Correct. And one of the things we found really helpful was he set up weekly appointments, because left to make the decision in the moment about Should I go get help or not was something that was difficult for him. But when he had an appointment on his schedule, he would go every single time. So that was really, really helpful. The other thing I found really helpful, which my kids absolutely hated, is when you're on the campus, stop other students and ask them what they think about the school, and about the food and about the professors and about the dorms. And all of those parts that we you know, refer to earlier all part of the experience. And who better to tell you but somebody who's currently there, because it's really not all about the academics. It's a change in where you live, what you eat your friends, how you maintain your hygiene, it's, you know, you've probably never shared a bathroom with 20 other people before. So it's really different. And Brogan joined the ultimate frisbee team as a freshman. And that was a great choice for him. Because it kept him busy. It gave him exercise, and it kind of gave him a built in social group. And that was one of the things that I contribute to his success at school. And personally, I made the decision to not obsess about grades. And to this day, I actually don't know what any of his college grades are. I know he attends class. And we'll get to how I know that. And I know he's not failed any classes. And he's graduating in four years. So grades. You know, when I talked to him, I asked, Are you happy? Are you working hard? Are you doing well? And those are the things that I chose to focus on. Because for him the accomplishments in all of those areas were so huge.

Dana Jonson  14:40

Yeah. And I think when you're going to college, either you're in or you're out, right. So when when you're when you're looking at high school grades, you're worried about those grades because of what they bring you to NES and in college, at least my personal philosophy is you made it right you're there now. Can you stay there and make it through, because unless you are planning to do something very specific, many times your class rank doesn't actually matter. your GPA doesn't actually matter. Obviously, if you're failing or an academic probation, those are different stories. But as a rule, you know, you're not looking for that next competitive school. I mean, if you are going to graduate school, sure, but there are also other paths to graduate school. So it's a little I find it takes the pressure off a little Did you find that through your experience, or Absolutely,

Laura Heneghan, Special Education Attorney  15:32

and I think that's why it enabled me who I'm a pretty detail oriented person, to just not focus on it at all, like, as long as he receives his diploma, he's good. And it doesn't really matter how he got there. Like you said, he's passed all his classes, and he hasn't been on probation. And I think you don't know how your kid's gonna respond. When they get there, I was really worried about him and the friends and the dorm situation, because the high school that he went to was a really small High School, and he was absolutely fine. Now, my next one, my daughter, she went to college, and she had some anxiety and the dorm was really a tough thing for her, she got put in triple and that was not working.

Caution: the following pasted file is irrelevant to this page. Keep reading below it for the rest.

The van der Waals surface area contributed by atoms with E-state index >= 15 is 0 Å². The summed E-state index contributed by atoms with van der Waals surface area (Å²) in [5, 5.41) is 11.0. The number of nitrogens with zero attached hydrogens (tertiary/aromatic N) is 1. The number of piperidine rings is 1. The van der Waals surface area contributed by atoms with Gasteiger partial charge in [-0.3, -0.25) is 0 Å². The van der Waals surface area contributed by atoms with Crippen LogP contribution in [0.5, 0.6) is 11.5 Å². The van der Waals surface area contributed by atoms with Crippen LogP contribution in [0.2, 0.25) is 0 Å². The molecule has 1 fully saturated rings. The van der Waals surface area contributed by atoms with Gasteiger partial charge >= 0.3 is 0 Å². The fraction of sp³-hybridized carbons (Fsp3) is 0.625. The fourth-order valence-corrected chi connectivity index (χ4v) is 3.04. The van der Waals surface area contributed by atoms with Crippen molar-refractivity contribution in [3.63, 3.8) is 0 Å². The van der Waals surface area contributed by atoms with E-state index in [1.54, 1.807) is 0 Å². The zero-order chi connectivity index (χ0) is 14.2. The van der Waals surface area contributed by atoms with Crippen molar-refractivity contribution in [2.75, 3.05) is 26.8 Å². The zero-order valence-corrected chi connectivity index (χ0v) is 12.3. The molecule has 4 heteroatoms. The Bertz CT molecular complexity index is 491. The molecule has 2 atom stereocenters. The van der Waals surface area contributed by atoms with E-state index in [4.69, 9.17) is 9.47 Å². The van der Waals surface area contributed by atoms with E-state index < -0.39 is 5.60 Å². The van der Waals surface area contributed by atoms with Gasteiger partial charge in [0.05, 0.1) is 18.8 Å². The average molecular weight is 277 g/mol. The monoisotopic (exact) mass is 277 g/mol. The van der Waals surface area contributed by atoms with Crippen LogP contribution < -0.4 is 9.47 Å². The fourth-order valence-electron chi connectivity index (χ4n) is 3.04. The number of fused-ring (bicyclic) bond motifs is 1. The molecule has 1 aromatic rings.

Dana Jonson  16:15

They should never group girls in threes. I really, like we all learn that early, let's just not do it.

Laura Heneghan, Special Education Attorney  16:23

You know, as an accommodation, we got her move to a single room. And that was helpful, but then she wasn't socializing really at all. So eventually, we got an emotional support dog for her that lived with her in the dorm in her single, and that provided kind of the comfort to her. And also a talking point for people like who doesn't want to go up to a dog and you know, talk to the person that's, that owns the dog. So it helps her socially to, but it wouldn't have anticipated that when she was going. But I really want to I want to circle back to the How did I know he was attending classes? Yeah, most, one of the most important things I think, as a parent you can do. As I said earlier, your kid is an adult, they make the decisions at college, you can't find out about if they went to the infirmary, how you know what happened or anything like that, unless your child tells you or they give you specific permission. So FERPA is the law that covers you know, student information. And it's true in the elementary and secondary schools. And it's true in college. So you can have your child sign a waiver that gives you access to their academic information. And I found that really helpful because I didn't have to get on the phone with or FaceTime or whatever it was with Brogan and asked him about, are you going to class? Are you going to tutoring? I could contact this other person and say, I just want to ensure he's doing what he's supposed to be doing. And as long as that answer was, yes, I could focus on all the positive things that he was experiencing at school. So I really did find that that to be helpful. And I fully recommend and your child has to agree. So that's a conversation you want to have, before you get there. And you ask them to sign something, you know, they I think depending on how much support you give your kid throughout the years, they may or may not agree to that. So it's a conversation well worth having before you get into the situation.